Approach Wedge Vs. Pitching Wedge

Golf instructor Dave Pelz shows off a pitching wedge.

Golf instructor Dave Pelz shows off a pitching wedge.

Once upon a time golfers had fewer choices in their short games. If you had to hit a pitch, you used a pitching wedge. If the shot was too short for the pitching wedge, you used it anyway -- you just took a lighter swing. Today, golfers may carry as many as four wedges. In addition to the sand wedge -- which is primarily used for hitting from bunkers -- there’s the old reliable pitching wedge, along with the heavily lofted lob wedge, plus a gap wedge, also known as an approach wedge. Understanding each wedge’s function will help you decide which club to pull from your bag when you’re closing in on the green.

Pitch Shots

Hit a pitch shot when you’re too close to the green to swing an iron, but you’re either too far to hit a chip, or you must hit a lofted shot onto the green. You typically take a slightly shorter than normal backswing for pitch shots, depending on your distance from the green. Many golfers use an open stance and play the ball a bit forward of center when hitting a pitch.

Pitching Wedge

The pitching wedge is the least-lofted wedge. Depending on the manufacturer, your pitching wedge probably contains about 45 or 46 degrees of loft. It’s basically next in line if a 9-iron is too much club for your approach. Depending on your swing speed, and which other clubs you’re carrying, you may use a pitching wedge from around 60 to 100 yards from the green. Before sand wedges were invented, players also used pitching wedges when they landed in bunkers. You may occasionally find the pitching wedge handy if you must hit from hard-packed sand and you need a club that will bite into the sand, rather than bouncing off the hard surface.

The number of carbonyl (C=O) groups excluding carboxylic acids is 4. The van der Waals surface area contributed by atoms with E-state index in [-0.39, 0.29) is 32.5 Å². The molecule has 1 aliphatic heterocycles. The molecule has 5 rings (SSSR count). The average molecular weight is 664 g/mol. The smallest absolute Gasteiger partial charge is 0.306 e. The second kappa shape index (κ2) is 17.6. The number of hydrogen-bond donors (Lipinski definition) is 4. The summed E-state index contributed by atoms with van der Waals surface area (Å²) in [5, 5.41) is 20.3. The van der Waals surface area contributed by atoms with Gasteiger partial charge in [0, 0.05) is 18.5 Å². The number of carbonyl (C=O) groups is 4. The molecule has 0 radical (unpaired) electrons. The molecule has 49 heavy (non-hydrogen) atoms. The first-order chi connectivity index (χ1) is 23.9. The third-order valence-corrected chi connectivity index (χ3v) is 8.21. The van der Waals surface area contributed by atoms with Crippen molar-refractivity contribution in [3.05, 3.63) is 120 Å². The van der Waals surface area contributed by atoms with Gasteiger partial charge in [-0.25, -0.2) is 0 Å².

History

Pitching wedges used to be lofted around 50 degrees. Manufacturers gradually reduced the club’s loft over the years, sacrificing height for distance. This left a gap of roughly 10 degrees of loft between the pitching and sand wedges. That’s why the approach wedge is commonly termed a “gap” wedge, because it fills the gap between the other two clubs.

Approach Wedge

The approach wedge is basically a more lofted version of the pitching wedge. Typically lofted at about 50 degrees, or just a bit more, an approach wedge hits the ball shorter but higher than a pitching wedge, all else being equal. You’ll probably use the approach wedge when you’re 80 yards from the green or less, if you’re not in a position to chip the ball onto the green.

Choosing a Wedge

There’s no magic formula to determine whether to use a pitching or an approach wedge for a particular shot. The correct decision depends on your ability, and the only way to determine the extent of your ability is to play the game. Take your wedges to a golf range that contains a pitching/chipping green and hit from various distances to determine your comfort zone with each club. Be sure to aim at a specific target and see how close you come to your target with each club, from each specific distance.

 

References

About the Author

M.L. Rose has worked as a print and online journalist for more than 20 years. He has contributed to a variety of national and local publications, specializing in sports writing. Rose holds a B.A. in communications.

Photo Credits

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